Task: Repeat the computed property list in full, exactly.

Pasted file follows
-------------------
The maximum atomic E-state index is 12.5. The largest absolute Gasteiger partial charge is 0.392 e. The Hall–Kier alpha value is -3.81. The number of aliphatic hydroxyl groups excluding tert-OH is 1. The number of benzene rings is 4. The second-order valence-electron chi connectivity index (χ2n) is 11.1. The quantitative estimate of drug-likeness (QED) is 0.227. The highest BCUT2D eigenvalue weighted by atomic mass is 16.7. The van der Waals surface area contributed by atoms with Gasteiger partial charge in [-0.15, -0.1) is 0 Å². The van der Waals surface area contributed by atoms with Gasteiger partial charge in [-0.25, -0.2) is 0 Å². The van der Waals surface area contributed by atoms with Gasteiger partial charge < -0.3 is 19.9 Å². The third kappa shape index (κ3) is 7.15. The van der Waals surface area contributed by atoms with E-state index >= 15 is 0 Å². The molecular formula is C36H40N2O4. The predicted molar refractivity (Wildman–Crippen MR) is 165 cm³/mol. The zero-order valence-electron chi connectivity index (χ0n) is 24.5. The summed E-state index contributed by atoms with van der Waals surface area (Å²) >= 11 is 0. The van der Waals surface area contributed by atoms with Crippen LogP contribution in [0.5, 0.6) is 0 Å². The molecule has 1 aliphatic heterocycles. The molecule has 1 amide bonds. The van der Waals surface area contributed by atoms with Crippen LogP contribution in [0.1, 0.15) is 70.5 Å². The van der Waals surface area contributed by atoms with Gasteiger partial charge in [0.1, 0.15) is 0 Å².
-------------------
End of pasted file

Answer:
The maximum atomic E-state index is 12.5. The largest absolute Gasteiger partial charge is 0.392 e. The Hall–Kier alpha value is -3.81. The number of aliphatic hydroxyl groups excluding tert-OH is 1. The number of benzene rings is 4. The second-order valence-electron chi connectivity index (χ2n) is 11.1. The quantitative estimate of drug-likeness (QED) is 0.227. The highest BCUT2D eigenvalue weighted by atomic mass is 16.7. The van der Waals surface area contributed by atoms with Gasteiger partial charge in [-0.15, -0.1) is 0 Å². The van der Waals surface area contributed by atoms with Gasteiger partial charge in [-0.25, -0.2) is 0 Å². The van der Waals surface area contributed by atoms with Gasteiger partial charge < -0.3 is 19.9 Å². The third kappa shape index (κ3) is 7.15. The van der Waals surface area contributed by atoms with E-state index >= 15 is 0 Å². The molecular formula is C36H40N2O4. The predicted molar refractivity (Wildman–Crippen MR) is 165 cm³/mol. The zero-order valence-electron chi connectivity index (χ0n) is 24.5. The summed E-state index contributed by atoms with van der Waals surface area (Å²) >= 11 is 0. The van der Waals surface area contributed by atoms with Crippen LogP contribution in [0.5, 0.6) is 0 Å². The molecule has 1 aliphatic heterocycles. The molecule has 1 amide bonds. The van der Waals surface area contributed by atoms with Crippen LogP contribution in [0.1, 0.15) is 70.5 Å². The van der Waals surface area contributed by atoms with Gasteiger partial charge in [0.1, 0.15) is 0 Å².